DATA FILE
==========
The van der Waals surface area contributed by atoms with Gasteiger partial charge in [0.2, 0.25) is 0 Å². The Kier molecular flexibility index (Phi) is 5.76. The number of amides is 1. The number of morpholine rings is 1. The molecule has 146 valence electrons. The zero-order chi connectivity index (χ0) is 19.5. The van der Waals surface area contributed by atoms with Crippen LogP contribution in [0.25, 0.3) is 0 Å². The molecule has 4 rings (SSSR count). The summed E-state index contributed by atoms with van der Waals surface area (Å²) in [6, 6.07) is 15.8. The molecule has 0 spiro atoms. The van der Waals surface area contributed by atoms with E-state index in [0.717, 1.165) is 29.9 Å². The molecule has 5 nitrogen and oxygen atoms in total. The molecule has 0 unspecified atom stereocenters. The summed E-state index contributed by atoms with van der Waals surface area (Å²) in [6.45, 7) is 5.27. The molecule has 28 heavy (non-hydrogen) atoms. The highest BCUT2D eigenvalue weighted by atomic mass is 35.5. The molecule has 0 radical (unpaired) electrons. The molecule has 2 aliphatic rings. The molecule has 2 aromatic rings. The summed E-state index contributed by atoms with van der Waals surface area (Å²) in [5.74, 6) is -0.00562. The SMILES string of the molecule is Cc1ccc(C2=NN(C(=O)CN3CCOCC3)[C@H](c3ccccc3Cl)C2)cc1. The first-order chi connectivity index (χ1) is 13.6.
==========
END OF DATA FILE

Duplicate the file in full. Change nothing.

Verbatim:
The van der Waals surface area contributed by atoms with Gasteiger partial charge in [0.2, 0.25) is 0 Å². The Kier molecular flexibility index (Phi) is 5.76. The number of amides is 1. The number of morpholine rings is 1. The molecule has 146 valence electrons. The zero-order chi connectivity index (χ0) is 19.5. The van der Waals surface area contributed by atoms with Crippen LogP contribution in [0.25, 0.3) is 0 Å². The molecule has 4 rings (SSSR count). The summed E-state index contributed by atoms with van der Waals surface area (Å²) in [6, 6.07) is 15.8. The molecule has 0 spiro atoms. The van der Waals surface area contributed by atoms with E-state index in [0.717, 1.165) is 29.9 Å². The molecule has 5 nitrogen and oxygen atoms in total. The molecule has 0 unspecified atom stereocenters. The summed E-state index contributed by atoms with van der Waals surface area (Å²) in [6.45, 7) is 5.27. The molecule has 28 heavy (non-hydrogen) atoms. The highest BCUT2D eigenvalue weighted by atomic mass is 35.5. The molecule has 0 radical (unpaired) electrons. The molecule has 2 aliphatic rings. The molecule has 2 aromatic rings. The summed E-state index contributed by atoms with van der Waals surface area (Å²) in [5.74, 6) is -0.00562. The SMILES string of the molecule is Cc1ccc(C2=NN(C(=O)CN3CCOCC3)[C@H](c3ccccc3Cl)C2)cc1. The first-order chi connectivity index (χ1) is 13.6.